Soviets Appoint Non-Artist Culture Minister
MOSCOW (AP) _ The Kremlin appointed an economist and Communist Party propagandist as culture minister on Saturday.
In announcing the appointment of Vasily G. Zakharov, the official news agency Tass said his most recent job was second secretary of the Communist Party in Moscow.
Previous changes in the administration of Soviet arts since Mikhail S. Gorbachev came to power in March 1985 had prompted some intellectuals to suggest that a writer, artist, film or theater director or someone involved more intimately with the arts might head the Culture Ministry.
Relatively little is known about Zakharov, and it is unclear what, if any, changes he might make in the administration of Soviet arts.
Zakharov succeeds Pyotr Demichev, a conservative who headed the Ministry of Culture for 12 years. Demichev was given the largely ceremonial job of deputy to President Andrei Gromyko in June.
A brief Tass biography said Zakharov was born in 1934 and graduated from Leningrad University in 1957. He holds a doctorate in economics and has worked as a professor at the Polytechnical Institute in the Siberian city of Tomsk and at the Institute of Technology in Leningrad.
He began work as a party functionary in 1973. He headed a group of lecturers before becoming chief of the Department of Propaganda and Agitation in Leningrad, Tass said.
Zakharov rose to deputy head of the Propaganda Department of the Communist Party Central Committee in 1983. That position would have involved monitoring the ideological content of arts and the news media.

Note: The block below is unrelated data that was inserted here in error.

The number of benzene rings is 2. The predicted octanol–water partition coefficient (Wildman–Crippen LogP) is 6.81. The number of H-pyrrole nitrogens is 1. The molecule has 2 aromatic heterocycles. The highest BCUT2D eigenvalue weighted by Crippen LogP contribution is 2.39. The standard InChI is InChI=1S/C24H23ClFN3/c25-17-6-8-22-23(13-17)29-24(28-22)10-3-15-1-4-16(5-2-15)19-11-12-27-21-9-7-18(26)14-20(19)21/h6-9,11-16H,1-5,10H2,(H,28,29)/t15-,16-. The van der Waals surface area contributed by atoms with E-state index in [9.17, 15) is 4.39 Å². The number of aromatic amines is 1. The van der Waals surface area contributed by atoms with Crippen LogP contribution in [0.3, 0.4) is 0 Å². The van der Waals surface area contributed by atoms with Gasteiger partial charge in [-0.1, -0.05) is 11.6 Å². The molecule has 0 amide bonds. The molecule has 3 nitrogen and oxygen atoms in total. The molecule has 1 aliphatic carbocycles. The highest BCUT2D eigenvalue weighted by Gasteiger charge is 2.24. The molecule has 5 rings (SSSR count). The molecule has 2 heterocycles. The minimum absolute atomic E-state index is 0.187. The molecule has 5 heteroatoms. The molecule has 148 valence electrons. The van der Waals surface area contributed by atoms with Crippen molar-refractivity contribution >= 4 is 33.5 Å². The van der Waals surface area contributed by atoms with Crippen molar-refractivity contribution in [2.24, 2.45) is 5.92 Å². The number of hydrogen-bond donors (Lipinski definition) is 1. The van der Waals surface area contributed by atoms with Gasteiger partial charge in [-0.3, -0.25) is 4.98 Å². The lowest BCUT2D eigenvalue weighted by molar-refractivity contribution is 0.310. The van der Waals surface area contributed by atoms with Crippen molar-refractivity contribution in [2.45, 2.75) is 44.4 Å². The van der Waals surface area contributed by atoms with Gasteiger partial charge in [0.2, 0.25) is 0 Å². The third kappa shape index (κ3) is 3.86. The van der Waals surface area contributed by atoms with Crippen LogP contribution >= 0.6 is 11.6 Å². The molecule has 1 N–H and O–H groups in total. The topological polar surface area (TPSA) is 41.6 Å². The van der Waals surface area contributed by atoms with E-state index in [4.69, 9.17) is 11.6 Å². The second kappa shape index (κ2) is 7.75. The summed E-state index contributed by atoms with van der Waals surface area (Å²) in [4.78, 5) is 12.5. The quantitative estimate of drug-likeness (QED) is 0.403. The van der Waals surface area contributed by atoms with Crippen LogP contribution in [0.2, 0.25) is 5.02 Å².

At the party congress last March, he was made a full member of the central committee. Tass said he had held the Moscow party job only since January.
Under Gorbachev, some new plays and previously censored films and poetry have been put before the public. Intellectuals have been more outspoken about themes such as environmental conservation, and some have called for a loosening of bureaucratic reins on the arts.
There have been no public calls, however, for abolition of censorship or for free political depate.
Zakharov is among 40 people on a committee to organize a major cultural conference this fall. The event is intended as the debut of an umbrella organization called the Soviet Culture Fund.
Though Demichev was removed as culture minister June 18, he was named to preside over the commiteee, an indication his views on the arts still hold considerable sway.
Other committee members include Gorbachev’s wife, Raisa, and many of the nation’s leading arts figures.
Soviet officials and media have offered no explanation as to why it took almost two months to announce a successor to Demichev.